If I’m not mistaken, Teresa of Avila talks a lot about distractions during contemplation. I need a lot of work there.

    And, like Carol, I enjoy your verbosity. It is a reflection of your contemplative nature. After all, Teresa and John of the Cross were very “verbose” when it came to sharing their perspectives about the path to a contemplative lifestyle. And thank goodness they were. So you are in good company.

  4. Carol and Terry, well, I thank you for wanting me and encouraging me to talk a bit more – I’ve always been a little reticent to share too much of the personal online, but I know there is a difference between sharing personal things that are of no particular use in helping anyone, and in sharing enough of the personal in order to possibly help someone who may be struggling with something that you have also struggled with and may have received some light to share on the subject.

    Communication is good and necessary, just as silence is. I think finding the right balance is what’s most important, and also developing the true art of listening…

    Of course I couldn’t very well quote the whole chapter (though I’d have liked to!), but Antonio Bello was really talking about verbose in the sense of those who are “incurably ill” with “super eloquence”, those who are “convinced that asserting ourselves in life means we must always talk, even when we have nothing to say”, those who are verbally “uncontrolled”.

    But Terry, this definitely would not include the pouring out of what is necessary in therapeutic healing – you’ve got to “get it all out” and if it’s coming out now, go for it!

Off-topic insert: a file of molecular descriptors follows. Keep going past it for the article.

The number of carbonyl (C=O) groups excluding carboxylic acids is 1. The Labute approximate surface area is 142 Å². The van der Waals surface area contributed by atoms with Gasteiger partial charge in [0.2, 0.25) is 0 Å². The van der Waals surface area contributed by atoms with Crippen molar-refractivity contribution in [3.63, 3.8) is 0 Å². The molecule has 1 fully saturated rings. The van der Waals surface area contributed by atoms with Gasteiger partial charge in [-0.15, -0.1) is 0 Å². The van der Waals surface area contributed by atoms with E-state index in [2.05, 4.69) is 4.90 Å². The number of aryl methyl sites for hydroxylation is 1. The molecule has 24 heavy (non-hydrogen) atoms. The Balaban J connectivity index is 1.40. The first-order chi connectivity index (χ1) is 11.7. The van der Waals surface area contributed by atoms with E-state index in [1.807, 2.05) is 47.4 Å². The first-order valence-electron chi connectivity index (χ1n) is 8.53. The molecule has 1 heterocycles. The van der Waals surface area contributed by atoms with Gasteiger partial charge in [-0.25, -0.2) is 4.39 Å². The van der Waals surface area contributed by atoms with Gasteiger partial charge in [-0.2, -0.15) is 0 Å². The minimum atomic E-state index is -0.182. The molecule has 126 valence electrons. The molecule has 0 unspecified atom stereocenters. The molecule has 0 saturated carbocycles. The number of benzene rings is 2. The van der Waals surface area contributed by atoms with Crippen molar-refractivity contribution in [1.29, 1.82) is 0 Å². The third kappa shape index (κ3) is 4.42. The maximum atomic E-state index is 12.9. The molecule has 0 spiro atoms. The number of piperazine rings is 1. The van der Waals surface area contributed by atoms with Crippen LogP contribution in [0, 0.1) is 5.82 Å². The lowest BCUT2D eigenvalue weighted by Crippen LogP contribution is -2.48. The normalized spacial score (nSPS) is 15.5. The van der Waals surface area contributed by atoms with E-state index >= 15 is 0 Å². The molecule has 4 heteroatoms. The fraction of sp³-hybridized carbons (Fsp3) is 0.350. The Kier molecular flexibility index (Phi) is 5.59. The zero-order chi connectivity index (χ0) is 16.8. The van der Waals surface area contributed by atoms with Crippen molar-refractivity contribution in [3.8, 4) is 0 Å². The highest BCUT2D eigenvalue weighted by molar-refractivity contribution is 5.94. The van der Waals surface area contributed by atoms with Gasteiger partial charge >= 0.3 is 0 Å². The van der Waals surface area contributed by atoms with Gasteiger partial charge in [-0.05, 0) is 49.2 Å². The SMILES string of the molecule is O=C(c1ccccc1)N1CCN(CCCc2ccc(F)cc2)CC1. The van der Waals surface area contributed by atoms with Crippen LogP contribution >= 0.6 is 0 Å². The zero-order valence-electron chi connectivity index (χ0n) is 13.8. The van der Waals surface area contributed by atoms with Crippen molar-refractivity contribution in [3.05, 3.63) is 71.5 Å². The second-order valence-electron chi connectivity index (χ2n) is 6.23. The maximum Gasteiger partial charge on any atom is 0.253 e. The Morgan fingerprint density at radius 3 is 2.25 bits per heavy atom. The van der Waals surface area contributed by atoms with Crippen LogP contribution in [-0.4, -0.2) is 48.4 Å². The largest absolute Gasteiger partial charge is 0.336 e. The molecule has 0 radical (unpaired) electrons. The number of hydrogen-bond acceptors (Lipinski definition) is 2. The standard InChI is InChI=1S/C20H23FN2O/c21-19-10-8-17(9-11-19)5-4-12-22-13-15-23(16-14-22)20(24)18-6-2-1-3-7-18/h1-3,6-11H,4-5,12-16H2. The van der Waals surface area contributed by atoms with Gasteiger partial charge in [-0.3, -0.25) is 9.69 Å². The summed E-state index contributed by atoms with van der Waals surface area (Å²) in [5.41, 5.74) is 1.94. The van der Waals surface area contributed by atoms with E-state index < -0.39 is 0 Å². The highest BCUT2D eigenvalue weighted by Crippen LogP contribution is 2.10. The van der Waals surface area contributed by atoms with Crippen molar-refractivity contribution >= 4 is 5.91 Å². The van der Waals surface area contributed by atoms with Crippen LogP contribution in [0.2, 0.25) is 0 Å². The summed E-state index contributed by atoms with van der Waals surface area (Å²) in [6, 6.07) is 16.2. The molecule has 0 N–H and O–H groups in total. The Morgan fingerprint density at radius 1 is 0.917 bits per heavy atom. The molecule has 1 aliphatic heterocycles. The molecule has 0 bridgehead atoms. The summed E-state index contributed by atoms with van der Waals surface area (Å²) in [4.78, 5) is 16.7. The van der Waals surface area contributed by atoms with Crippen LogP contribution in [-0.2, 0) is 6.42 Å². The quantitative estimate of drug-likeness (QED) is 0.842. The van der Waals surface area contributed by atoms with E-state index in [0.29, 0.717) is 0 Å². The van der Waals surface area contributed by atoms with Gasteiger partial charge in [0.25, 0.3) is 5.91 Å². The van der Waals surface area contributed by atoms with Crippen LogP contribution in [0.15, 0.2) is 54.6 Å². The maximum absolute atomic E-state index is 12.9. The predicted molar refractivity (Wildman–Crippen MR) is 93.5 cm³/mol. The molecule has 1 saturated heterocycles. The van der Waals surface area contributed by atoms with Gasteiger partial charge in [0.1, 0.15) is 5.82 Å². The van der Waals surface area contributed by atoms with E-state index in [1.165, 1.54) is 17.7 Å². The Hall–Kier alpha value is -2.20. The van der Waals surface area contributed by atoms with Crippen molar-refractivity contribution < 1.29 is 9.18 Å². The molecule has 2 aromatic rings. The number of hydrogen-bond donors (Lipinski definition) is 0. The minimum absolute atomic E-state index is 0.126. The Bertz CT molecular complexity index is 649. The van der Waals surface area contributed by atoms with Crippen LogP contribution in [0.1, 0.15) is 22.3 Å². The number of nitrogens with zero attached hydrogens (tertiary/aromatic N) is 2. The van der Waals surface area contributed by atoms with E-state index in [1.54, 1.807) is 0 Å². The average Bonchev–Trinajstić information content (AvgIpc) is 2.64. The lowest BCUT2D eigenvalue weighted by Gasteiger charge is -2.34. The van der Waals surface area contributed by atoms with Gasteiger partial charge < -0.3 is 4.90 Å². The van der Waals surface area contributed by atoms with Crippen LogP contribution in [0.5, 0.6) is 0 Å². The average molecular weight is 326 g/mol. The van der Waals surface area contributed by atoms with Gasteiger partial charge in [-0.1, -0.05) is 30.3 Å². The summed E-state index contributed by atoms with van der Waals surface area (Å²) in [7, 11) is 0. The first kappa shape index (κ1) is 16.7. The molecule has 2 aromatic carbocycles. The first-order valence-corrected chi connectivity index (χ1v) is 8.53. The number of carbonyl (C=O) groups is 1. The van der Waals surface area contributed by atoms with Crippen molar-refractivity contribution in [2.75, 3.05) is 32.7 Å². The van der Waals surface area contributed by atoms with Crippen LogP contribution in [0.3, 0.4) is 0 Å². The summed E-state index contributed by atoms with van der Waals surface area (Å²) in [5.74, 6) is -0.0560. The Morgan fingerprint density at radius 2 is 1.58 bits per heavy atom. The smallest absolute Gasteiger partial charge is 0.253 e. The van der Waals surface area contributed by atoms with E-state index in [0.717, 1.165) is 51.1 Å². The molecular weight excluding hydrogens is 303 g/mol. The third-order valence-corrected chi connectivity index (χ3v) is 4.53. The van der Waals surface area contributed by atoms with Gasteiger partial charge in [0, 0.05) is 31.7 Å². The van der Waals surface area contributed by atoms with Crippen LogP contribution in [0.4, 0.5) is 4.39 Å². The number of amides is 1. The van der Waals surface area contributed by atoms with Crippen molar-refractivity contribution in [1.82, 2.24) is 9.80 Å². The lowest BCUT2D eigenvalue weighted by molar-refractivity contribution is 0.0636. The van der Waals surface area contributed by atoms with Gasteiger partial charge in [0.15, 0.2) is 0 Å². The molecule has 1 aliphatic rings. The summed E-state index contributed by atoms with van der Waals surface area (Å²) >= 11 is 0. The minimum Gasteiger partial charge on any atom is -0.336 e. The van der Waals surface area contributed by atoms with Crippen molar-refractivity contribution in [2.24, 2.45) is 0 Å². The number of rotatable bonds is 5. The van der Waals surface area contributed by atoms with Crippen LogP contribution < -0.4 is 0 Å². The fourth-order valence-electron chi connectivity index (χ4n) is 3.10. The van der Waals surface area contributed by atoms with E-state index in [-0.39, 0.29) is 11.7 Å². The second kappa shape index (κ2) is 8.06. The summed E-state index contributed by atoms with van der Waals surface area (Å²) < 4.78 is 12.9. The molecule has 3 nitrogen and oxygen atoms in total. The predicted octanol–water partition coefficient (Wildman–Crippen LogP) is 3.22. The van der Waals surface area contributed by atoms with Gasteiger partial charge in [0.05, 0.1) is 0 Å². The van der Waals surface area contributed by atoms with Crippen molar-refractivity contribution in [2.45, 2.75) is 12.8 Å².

5. Wise words, Gab. Don’t forget, Tonino Bello was italian, and he was definitely referring to the Italian bad habit of talking, for the sake of making noise. He was very much a social reformer, and a bit of a thorn in everyone’s side, including the Church’s. His pilgrimage to Sarajevo during the war as president of Pax Christi was an eloquent act of justice, a heads up for all. He did that when he already knew he was dying of cancer. Don Tonino was also a very poetic man, as you can see. But he knew how to “make up” for that with his equally eloquent concrete acts, like when he would take in drug addicts or families that had been kicked out by their landlords or folks who had lost their jobs.

    He knew how to move people with his words..They generated hope and goodwill, and often, the impossible was achieved thanks to this gift that God gave him. I hope they will generate hope in each and every one of us, in all of our situations and difficulties.

  6. Pia, I could see from the YouTubes that he was a man of action and social justice, but unfortunately they were all in Italian and I couldn’t understand the details. This is the first book I’ve read by him, and if anyone could afford only one book in the next several years, I would highly recommend this one!